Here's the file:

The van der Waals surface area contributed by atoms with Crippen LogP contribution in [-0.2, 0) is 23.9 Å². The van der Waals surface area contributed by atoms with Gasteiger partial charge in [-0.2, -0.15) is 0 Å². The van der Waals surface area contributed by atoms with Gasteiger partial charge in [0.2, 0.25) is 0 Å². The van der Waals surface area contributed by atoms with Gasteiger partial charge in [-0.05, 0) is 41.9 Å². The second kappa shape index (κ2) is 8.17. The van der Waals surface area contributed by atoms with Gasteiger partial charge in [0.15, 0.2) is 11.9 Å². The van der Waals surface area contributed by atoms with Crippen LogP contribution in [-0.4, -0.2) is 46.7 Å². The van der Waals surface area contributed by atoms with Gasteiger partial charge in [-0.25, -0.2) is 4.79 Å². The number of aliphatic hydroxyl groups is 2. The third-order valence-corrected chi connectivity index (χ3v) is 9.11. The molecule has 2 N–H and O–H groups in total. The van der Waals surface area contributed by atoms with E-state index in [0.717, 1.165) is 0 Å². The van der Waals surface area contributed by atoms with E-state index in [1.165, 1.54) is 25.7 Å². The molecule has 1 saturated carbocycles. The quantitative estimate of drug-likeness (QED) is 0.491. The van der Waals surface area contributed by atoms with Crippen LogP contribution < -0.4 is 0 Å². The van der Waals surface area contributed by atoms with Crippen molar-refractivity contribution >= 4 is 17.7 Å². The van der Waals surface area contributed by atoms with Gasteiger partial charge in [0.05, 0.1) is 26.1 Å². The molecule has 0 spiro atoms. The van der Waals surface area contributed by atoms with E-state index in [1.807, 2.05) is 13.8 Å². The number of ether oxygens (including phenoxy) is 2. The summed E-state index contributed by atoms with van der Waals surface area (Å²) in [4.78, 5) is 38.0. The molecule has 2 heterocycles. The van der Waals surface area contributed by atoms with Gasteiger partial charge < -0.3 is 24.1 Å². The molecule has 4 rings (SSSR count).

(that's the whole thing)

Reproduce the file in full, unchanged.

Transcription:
The van der Waals surface area contributed by atoms with Crippen LogP contribution in [-0.2, 0) is 23.9 Å². The van der Waals surface area contributed by atoms with Gasteiger partial charge in [-0.2, -0.15) is 0 Å². The van der Waals surface area contributed by atoms with Gasteiger partial charge in [0.2, 0.25) is 0 Å². The van der Waals surface area contributed by atoms with Gasteiger partial charge in [-0.05, 0) is 41.9 Å². The second kappa shape index (κ2) is 8.17. The van der Waals surface area contributed by atoms with Gasteiger partial charge in [0.15, 0.2) is 11.9 Å². The van der Waals surface area contributed by atoms with Crippen LogP contribution in [-0.4, -0.2) is 46.7 Å². The van der Waals surface area contributed by atoms with Gasteiger partial charge in [-0.25, -0.2) is 4.79 Å². The number of aliphatic hydroxyl groups is 2. The third-order valence-corrected chi connectivity index (χ3v) is 9.11. The molecule has 2 N–H and O–H groups in total. The van der Waals surface area contributed by atoms with E-state index in [0.717, 1.165) is 0 Å². The van der Waals surface area contributed by atoms with E-state index in [1.165, 1.54) is 25.7 Å². The molecule has 1 saturated carbocycles. The quantitative estimate of drug-likeness (QED) is 0.491. The van der Waals surface area contributed by atoms with Crippen LogP contribution < -0.4 is 0 Å². The van der Waals surface area contributed by atoms with Crippen molar-refractivity contribution >= 4 is 17.7 Å². The van der Waals surface area contributed by atoms with Gasteiger partial charge in [0.05, 0.1) is 26.1 Å². The molecule has 0 spiro atoms. The van der Waals surface area contributed by atoms with E-state index in [1.807, 2.05) is 13.8 Å². The number of ether oxygens (including phenoxy) is 2. The summed E-state index contributed by atoms with van der Waals surface area (Å²) in [4.78, 5) is 38.0. The molecule has 2 heterocycles. The van der Waals surface area contributed by atoms with Gasteiger partial charge < -0.3 is 24.1 Å². The molecule has 4 rings (SSSR count).